From the desk of Monica Perry:
When I first heard that some of the authors from austenvariations.com were planning a Pride and Prejudice: Readers’ Choice collaborative story wherein Mr. Darcy had a younger brother, I was all excited curiosity–a story with two Mr. Darcys? Yes, please! Would Mr. Theophilus Darcy be strong and stoic like his elder brother, a model of amiability like Mr. Bingley, or perhaps more of a rakish Mr. Wickham? Participating in the Readers’ Choice voting each week and having so much interaction with the writers was great fun, and I was eager to read this published version of The Darcy Brothers. Monica Fairview, Maria Grace, Cassandra Grafton, Susan Mason-Milks, and Abigail Reynolds are authors whose works I’d read and loved in the past, and The Darcy Brothers was no exception.
From the very first page, as Theo and Fitzwilliam Darcy reluctantly make their way to Rosings Park for Easter, we see the way they typically interact (read: Theo pushes Darcy’s buttons and Darcy gets his trousers in a twist). In the wake of childhood tragedy and the more recent near-elopement of their young sister Georgiana with Theo’s friend Mr. Wickham, their relationship is strained and they’ve all but given up on getting along. Darcy is dismissive and distrustful of Theo, and Theo delights in vexing him because he knows he’ll never live up to Darcy’s impeccable standards anyway. When Theo makes the acquaintance of the charming Miss Elizabeth Bennet they form an easy friendship, and Darcy begins to feel that twisting sensation again, a little nearer his chest this time. Each brother’s affection for Elizabeth is noted by the other and although they don’t see eye to eye, each wants the other to be happy. How far would a Darcy go to make it happen, even if it goes against his heart’s desire? Bargains are struck and along with some meddling assistance from Georgiana, Anne de Bourgh and Colonel Fitzwilliam, and a surprising series of events at Rosings, Darcy, and Theo begin to see themselves, and each other, in a different way. Darcy realizes he has underestimated Theo, withheld the praise and affection a younger sibling craves and used him as an easy scapegoat; likewise, Theo sees he’s had a childish understanding of Darcy’s responsibilities as heir. Can they overcome their pride and start again, and will it last?
“How did one respond when the world no longer obeyed its natural order? The sky was blue, the grass green and his brother angry. That was the way of things. Was it possible for such truths to change?”
Theo Darcy is a wonderful original character and I loved getting to know him not only as a foil for Darcy but as a fleshed-out person in his own right. We see him diligently applying his profession as a bewigged barrister (I’m going to go out on a limb here and say probably the cutest one ever) and a protégé of the famous Mr. Garrow, kicking back as men do with his best friend, Sir Montgomery Preston, and happily encouraging his sister’s most unladylike interests. Sir Monty is also a delightful addition and is hilarious alongside the new and debate-ably improved Anne de Bourgh!
I feel the authors did a marvelous job of making the book cohesive and seamless. Picking up writing a chapter where another author left off, while limited to the plot dictated by readers cannot be easy. As I was reading, I found myself attempting to remember or identify which author wrote which parts, and I couldn’t do it. The poignant moments and witty banter were both well done. Elizabeth’s humor, in particular, was delightful. There was quite a bit of action taking place in a short period of time: illness and injury, a compromising situation and elopement, comings and goings between Kent and London, and even a catfight or two at Rosings. Had it been only Darcy there to clean up all the chaos I’d have thought it way too much to be plausible, but there were others there to divide and conquer. As someone who takes particular interest in social psychology (or in other words, is diverted by the “follies and nonsense, whims and inconsistencies of others”), I personally loved the dynamics of the Darcy’s relationship, and seeing how one traumatic event can shape the lives of siblings with different personality types.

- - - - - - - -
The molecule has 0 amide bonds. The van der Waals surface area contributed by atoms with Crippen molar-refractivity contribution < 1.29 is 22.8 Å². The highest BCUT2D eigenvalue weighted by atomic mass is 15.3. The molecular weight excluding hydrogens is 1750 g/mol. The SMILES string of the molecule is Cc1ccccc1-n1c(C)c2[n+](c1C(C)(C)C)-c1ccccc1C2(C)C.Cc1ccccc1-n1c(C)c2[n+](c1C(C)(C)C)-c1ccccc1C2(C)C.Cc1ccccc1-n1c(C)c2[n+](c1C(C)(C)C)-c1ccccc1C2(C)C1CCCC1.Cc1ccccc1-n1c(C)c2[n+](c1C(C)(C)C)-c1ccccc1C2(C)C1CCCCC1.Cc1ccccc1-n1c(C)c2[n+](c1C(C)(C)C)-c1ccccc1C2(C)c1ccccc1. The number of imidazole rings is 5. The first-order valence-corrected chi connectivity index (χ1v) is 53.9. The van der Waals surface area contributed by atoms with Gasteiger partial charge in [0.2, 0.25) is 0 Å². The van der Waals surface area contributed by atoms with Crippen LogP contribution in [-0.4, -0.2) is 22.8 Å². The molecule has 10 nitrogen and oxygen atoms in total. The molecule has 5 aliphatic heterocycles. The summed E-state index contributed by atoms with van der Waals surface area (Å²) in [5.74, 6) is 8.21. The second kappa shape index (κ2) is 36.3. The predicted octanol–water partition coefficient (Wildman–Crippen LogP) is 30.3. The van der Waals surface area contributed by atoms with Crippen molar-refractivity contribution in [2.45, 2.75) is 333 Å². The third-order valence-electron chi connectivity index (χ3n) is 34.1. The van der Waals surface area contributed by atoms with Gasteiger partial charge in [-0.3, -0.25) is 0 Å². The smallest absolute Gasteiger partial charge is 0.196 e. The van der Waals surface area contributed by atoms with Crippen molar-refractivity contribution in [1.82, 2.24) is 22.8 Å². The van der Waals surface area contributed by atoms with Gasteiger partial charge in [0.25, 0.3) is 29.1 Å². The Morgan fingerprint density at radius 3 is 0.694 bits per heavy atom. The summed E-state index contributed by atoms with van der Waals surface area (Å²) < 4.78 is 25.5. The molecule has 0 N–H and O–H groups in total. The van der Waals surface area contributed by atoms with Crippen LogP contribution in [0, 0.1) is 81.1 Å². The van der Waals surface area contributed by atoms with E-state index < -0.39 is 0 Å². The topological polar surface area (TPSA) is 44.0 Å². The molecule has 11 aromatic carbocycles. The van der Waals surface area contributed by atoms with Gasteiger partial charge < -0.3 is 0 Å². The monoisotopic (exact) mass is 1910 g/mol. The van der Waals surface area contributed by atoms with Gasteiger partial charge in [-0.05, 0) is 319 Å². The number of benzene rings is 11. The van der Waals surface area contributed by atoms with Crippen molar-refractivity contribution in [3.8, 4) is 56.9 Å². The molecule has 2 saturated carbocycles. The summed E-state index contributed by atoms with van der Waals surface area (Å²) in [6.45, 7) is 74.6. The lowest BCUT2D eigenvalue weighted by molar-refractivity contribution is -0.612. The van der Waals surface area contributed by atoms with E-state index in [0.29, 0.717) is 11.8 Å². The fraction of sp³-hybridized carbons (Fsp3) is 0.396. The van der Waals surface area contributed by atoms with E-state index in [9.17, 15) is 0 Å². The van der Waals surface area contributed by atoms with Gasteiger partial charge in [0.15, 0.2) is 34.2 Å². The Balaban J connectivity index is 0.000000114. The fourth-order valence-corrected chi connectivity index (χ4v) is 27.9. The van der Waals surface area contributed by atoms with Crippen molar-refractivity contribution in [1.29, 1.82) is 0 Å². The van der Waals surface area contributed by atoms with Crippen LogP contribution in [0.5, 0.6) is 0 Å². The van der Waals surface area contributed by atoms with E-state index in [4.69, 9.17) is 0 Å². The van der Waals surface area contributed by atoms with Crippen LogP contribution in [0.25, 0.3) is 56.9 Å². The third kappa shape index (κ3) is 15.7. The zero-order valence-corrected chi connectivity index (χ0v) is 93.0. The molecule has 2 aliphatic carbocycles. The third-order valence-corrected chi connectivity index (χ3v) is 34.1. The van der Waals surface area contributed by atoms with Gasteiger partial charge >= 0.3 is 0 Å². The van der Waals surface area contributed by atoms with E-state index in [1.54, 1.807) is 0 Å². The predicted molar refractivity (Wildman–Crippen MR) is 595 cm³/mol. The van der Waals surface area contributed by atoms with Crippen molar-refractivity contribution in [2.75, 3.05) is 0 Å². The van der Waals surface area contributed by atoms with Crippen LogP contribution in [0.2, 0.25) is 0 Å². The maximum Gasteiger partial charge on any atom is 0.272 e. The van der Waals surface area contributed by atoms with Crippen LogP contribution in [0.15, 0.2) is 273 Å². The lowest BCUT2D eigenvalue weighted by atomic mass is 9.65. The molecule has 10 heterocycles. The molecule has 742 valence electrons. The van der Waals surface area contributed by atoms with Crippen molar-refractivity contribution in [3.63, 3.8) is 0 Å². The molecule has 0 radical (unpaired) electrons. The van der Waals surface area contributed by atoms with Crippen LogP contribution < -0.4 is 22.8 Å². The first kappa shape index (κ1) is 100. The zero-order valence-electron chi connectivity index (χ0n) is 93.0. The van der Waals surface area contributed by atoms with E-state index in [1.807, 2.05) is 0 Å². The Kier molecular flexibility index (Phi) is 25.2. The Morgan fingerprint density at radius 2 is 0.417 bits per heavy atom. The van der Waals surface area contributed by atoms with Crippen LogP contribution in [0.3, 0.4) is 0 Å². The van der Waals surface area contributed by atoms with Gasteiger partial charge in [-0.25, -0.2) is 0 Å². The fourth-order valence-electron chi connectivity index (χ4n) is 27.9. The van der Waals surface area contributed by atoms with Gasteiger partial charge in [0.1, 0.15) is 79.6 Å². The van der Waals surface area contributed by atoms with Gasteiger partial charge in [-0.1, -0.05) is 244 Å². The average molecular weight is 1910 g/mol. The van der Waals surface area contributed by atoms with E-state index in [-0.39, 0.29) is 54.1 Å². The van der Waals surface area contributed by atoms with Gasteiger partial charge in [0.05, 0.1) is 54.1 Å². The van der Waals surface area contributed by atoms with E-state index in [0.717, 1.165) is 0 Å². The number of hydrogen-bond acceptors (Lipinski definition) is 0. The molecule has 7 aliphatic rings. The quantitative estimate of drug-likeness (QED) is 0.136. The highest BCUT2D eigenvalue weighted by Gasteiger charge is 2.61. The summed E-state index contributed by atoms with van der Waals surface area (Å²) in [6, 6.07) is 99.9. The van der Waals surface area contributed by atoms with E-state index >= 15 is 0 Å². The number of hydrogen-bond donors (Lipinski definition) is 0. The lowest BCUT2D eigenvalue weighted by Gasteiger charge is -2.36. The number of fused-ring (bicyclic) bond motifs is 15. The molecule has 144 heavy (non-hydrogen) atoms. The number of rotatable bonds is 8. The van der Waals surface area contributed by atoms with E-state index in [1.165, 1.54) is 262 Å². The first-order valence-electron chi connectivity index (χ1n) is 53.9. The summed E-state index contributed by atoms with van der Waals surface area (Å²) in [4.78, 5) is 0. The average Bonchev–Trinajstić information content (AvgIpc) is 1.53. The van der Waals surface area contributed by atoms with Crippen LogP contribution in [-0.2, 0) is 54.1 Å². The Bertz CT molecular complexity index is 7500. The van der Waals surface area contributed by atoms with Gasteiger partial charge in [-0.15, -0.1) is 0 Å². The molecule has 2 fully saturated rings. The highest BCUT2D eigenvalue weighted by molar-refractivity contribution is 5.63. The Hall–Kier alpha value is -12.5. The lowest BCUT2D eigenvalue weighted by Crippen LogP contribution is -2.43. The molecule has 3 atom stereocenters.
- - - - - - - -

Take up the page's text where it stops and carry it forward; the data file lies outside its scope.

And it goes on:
I generally don’t have a problem with compromising situations, but I found myself a little upset by it here. I felt every ounce of sympathetic mortification on the couple’s behalf, and that their being set up interfered with the natural progression that the characters needed to make. Though, who knows what would’ve happened without it – readers could’ve had one elderly couple on their hands, still tiptoeing around and no closer to a resolution! Darcy and Elizabeth’s romance does share page time, but since the story is entitled The Darcy Brothers, and most of the action was decided by the readers, it’s difficult to begrudge the authors anything, nor would I wish to do so.
Overall, I’d give The Darcy Brothers 4.5 stars, and highly recommend it to anyone who loves delightful, character-rich Austenesque fiction. I think readers would be hard-pressed not to love Theo!
4.5 out of 5 Stars
The Darcy Brothers, by Monica Fairview, Maria Grace, Cassandra Grafton, Susan Mason-Milks and Abigail Reynolds
White Soup Press (2015)
Trade paperback and eBook (398) pages
Cover image courtesy of White Soup Press © 2015; text Monica Perry © 2015, Austenprose.com
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